Survival in a Northern Wilderness: A Mother's Story--Part XXIV
Always in the later part of February Violets boys and their dad would come off the trap lines to put up ice to use during the upcoming summer. When the sun started to get warm it was the girl’s job to cover it with sawdust and sometimes it was still frozen in lumps. Elnora was chopping it apart with an unusually sharp grub hoe when Violet, on her knees, reached out at the same time and put her hand on the ice right under the frozen sawdust clump. The hoe severed Violet’s middle finger, leaving it hanging by a thread of skin, and cutting the ring finger half way through. Violet, screaming, jumped out of the ice house. Elnora stood in shocked horror, the cut angled right through the knuckle.
Orrah tried to put it back on, but was shaking so much that he asked God to calm his nerves and guide his hands so that he could steady himself. He managed to get it set back in place and bandaged up. Orrah bawled Elnora out for not being careful but she said it happened so fast that she didn’t see Violets hand. A few days later Orrah whittled a cast out of cedar to fit the finger and wrapped the cast with a clean cloth and the first week or so he wrapped the entire hand. Orrah and Violet then went muskrat and beaver trapping up at the Pipe Lake cabin above the Big Marsh and Pipestone River, and in a few weeks Orrah just began to keep the cast bandaged to her finger. Violet always held up the bandaged finger in the air so as not to bump it. While they were at the Pipe Lake cabin waiting for the rivers to open, they ran real low on food, so Orrah caught some muskrats, but there was no fat on them and extremely unpalatable. Violet had a dickens of a time eating them, especially since she didn’t have any fat to cook them in. Orrah shot a goose on the wing with his automatic .22 rifle, they roasted it and it was tasty. A few days later he shot a couple of ducks also on the wing. Violet recalled both the goose and ducks were fat and that later Orrah shot a beaver and brought it to the cabin and it tasted good at the time because the beaver had real fat, and that is what they had craved the most.
One day Orrah was out on the Big Marsh when he got out of his canoe and pulled it up on the shore ice when it started to get away from him. Reaching out, he could just barely touch the end of the canoe. He hung on and with what Violet described as “with might and mane”, managed to pull the canoe to him, and jump in without turning it over, and according to her it was a close call.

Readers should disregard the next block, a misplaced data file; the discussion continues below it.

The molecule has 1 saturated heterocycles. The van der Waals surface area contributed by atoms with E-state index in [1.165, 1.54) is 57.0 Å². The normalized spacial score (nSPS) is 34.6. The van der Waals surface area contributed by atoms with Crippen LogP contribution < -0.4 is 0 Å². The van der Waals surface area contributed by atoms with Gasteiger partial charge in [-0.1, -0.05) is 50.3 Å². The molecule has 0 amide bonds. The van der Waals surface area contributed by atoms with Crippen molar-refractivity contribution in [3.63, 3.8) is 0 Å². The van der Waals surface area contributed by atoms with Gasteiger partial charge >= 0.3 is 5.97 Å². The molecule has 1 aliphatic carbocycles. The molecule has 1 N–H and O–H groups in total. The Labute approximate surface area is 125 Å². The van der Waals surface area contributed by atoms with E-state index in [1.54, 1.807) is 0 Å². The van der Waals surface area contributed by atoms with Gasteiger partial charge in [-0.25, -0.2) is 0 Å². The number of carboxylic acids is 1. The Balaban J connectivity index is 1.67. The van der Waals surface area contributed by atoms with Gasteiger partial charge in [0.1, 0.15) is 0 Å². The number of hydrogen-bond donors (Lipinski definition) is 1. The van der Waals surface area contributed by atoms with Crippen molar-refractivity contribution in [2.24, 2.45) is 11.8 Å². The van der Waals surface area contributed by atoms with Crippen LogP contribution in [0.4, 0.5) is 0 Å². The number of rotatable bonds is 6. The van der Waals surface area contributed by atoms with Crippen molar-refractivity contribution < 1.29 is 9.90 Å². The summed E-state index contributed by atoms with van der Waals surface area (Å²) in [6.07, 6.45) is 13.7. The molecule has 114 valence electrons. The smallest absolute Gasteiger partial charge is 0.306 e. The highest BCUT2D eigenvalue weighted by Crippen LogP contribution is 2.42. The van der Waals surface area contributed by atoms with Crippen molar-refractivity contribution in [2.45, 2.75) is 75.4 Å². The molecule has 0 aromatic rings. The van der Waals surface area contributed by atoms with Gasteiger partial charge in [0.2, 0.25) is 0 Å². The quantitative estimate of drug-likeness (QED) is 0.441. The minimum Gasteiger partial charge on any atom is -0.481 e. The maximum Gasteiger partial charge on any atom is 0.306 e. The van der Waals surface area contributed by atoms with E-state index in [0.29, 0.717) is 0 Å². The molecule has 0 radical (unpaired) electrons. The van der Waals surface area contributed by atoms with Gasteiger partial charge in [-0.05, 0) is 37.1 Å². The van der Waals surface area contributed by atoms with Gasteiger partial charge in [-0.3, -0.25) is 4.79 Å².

It was the spring of 1950 and fifteen year old Elnora and Tony were staying at their main place on the Falls River. They slept on the houseboat and cooked up in the main cabin. Older sons Wes and Floyd made a trip home to check on them and that’s when they discovered what Violet described as “an iceberg was holding up the houseboat up on the far side and if it was to move away the houseboat would turn over and sink to be lost forever”. Early the next morning they went down inside to find water pouring in like a waterfall as some of the caulking had come out of the seams in the planking. They pumped the water out and got down inside with oakum and caulking irons and started treating the seams. It was noon when they started caulking, Elnora took over work on the pump that was made for deep wells, and they caulked from noon until mid-night before they had the water stopped. Elnora never left the pump, and the next morning the boys shoved the iceberg away, so all was well.
Orrah and Violet returned about six week’s later and showed Elnora Violets finger. It not only grew back on, but it healed evenly on the joint so she could work it. Elnora professed to knowing that the finger would heal because she asked God every night before going to bed to see that her mom could use it.
Next up, Violets remembers other calamities with her children and the time they lost their ice house because they would not open the dam at Fort Frances.